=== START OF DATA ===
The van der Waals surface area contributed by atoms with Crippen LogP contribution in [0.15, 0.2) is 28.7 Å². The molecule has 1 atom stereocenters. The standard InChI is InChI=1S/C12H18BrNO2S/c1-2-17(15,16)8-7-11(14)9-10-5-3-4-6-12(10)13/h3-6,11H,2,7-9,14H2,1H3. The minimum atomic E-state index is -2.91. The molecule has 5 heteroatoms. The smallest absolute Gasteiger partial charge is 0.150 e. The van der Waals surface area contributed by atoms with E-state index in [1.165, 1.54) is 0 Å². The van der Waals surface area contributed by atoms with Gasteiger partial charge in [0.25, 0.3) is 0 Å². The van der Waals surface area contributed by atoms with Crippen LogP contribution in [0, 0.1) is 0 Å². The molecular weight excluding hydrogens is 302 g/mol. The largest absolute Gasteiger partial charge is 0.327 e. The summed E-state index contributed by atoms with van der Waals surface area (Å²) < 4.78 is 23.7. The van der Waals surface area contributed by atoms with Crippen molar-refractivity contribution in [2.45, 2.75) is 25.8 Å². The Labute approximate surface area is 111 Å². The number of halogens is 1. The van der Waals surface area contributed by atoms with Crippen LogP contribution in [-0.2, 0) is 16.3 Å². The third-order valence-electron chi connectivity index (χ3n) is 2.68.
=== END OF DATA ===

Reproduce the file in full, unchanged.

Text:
The van der Waals surface area contributed by atoms with Crippen LogP contribution in [0.15, 0.2) is 28.7 Å². The molecule has 1 atom stereocenters. The standard InChI is InChI=1S/C12H18BrNO2S/c1-2-17(15,16)8-7-11(14)9-10-5-3-4-6-12(10)13/h3-6,11H,2,7-9,14H2,1H3. The minimum atomic E-state index is -2.91. The molecule has 5 heteroatoms. The smallest absolute Gasteiger partial charge is 0.150 e. The van der Waals surface area contributed by atoms with E-state index in [1.165, 1.54) is 0 Å². The van der Waals surface area contributed by atoms with Gasteiger partial charge in [0.25, 0.3) is 0 Å². The van der Waals surface area contributed by atoms with Crippen LogP contribution in [0, 0.1) is 0 Å². The molecular weight excluding hydrogens is 302 g/mol. The largest absolute Gasteiger partial charge is 0.327 e. The summed E-state index contributed by atoms with van der Waals surface area (Å²) < 4.78 is 23.7. The van der Waals surface area contributed by atoms with Crippen molar-refractivity contribution in [2.45, 2.75) is 25.8 Å². The Labute approximate surface area is 111 Å². The number of halogens is 1. The van der Waals surface area contributed by atoms with Crippen LogP contribution in [-0.2, 0) is 16.3 Å². The third-order valence-electron chi connectivity index (χ3n) is 2.68.